GF: Singapore is very neat. It has well defined boundaries – on every level – psychological and state! Manuel how do we define you in a “neat” context?

MO: I think one has to look at my paintings gradually, step by step, as if navigating oneself through the streets of Manila – dog shit mine field, full of garbage, stinky, flooded roads, drunks inviting you for a drink, religious fanatics asking for donations, children and blind beggars pester you for money, and the cops will likely pull you over for some unknown violation only to ask for a bribe. The viewer has to be armed with the unerring faith in the power of irony and streetwise to all the tricks of ridicule. The work’s purpose is to keep one alert, ready to penetrate one’s conscience, so that the painting can reveal itself for what it really is – an absurd body of accumulated information with no clear direction or intention as to which imagination and meaning are casually attached.

Maybe my strategy for Singapore is like the Bob Marley song from the Heathen: “...he who hides and runs away lives to fight another day”. I also don't know anything about Singapore so the content in relation to context will be fuzzy. But then again I imagine that Singapore is a non-site. Not that it does not have any history, culture, etc. but its locus is always under negotiation.


“Cat Scratch Fever Swastikating in the Cranium Arcade of Pitiless Logic”, 2011, oil on canvas, 182.0 x 122.0 cm. Image courtesy the artist and KalimanRawlins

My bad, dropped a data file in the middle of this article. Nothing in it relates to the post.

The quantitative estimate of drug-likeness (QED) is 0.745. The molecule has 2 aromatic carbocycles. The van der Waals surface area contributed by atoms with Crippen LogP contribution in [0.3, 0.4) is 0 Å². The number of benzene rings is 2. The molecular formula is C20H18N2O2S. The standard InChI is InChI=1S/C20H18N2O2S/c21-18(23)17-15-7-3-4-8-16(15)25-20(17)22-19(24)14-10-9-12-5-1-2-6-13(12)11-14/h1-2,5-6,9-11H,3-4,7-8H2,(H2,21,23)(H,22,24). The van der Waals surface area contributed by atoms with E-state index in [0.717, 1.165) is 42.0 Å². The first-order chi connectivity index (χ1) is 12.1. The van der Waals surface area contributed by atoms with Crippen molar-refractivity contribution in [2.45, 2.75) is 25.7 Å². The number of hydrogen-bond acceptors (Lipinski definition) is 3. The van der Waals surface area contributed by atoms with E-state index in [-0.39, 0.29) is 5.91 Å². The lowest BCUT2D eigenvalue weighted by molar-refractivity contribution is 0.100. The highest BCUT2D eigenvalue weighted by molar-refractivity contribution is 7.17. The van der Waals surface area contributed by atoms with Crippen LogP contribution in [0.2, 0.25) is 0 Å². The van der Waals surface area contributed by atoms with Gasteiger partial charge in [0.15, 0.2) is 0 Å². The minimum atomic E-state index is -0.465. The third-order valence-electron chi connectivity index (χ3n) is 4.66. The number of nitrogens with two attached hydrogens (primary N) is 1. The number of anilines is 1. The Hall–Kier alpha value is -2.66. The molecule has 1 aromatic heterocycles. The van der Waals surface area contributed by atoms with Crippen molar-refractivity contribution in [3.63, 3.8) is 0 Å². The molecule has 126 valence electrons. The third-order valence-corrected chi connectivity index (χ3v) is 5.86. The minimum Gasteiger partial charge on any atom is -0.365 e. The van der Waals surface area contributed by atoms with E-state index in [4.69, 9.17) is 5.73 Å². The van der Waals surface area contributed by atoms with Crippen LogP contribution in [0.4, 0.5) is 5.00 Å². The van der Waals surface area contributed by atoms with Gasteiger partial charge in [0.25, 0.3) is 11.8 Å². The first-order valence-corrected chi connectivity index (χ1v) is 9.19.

GF: And Australia – it has been a slow and patchy awareness of contemporary Philippine practice. Do you think Australia is caught in ‘market-mentality’ or do you think Melbourne audiences have a read on the ‘tricks of ridicule’ you suggest?

MO: With the help of you, Tony (Twigg), Maria Cruz, Neil Fettling and David (Griggs) Australians are becoming more and more aware of the artistic landscape of the Philippines and vice versa. David has been inviting artists from Australia via David’s Lost Project’s residency program’s focus on Australian artists. In less than a year David has invited Ben Quilty, Lisa Andrew, Simon Barney, Lizzy Newman, and currently Josey Kidd-Crowe to exhibit and live in his gallery. Through these efforts I think a lot of Australians are now curious of what is happening here in the arts.

This will be my third Melbourne outing, I have been working with Jarrod Rawlins since 2008 and this will be the second time that I will be working with him. I also did a residency program and a show at Gertrude in 2009. I think by now Melburnians are street smart enough to handle my paintings’ visual taunts.

Conversation between Manuel Ocampo and writer Gina Fairley conducted via emails between August and November 2010. It remains the copyright of Ocampo:Fairley.

Manuel Ocampo’s “The Beer Belly Masculinity Intensification Program or When Hangover Becomes Form” was presented by KalimanRawlins, Melbourne, from 26 August to 17 September 2011.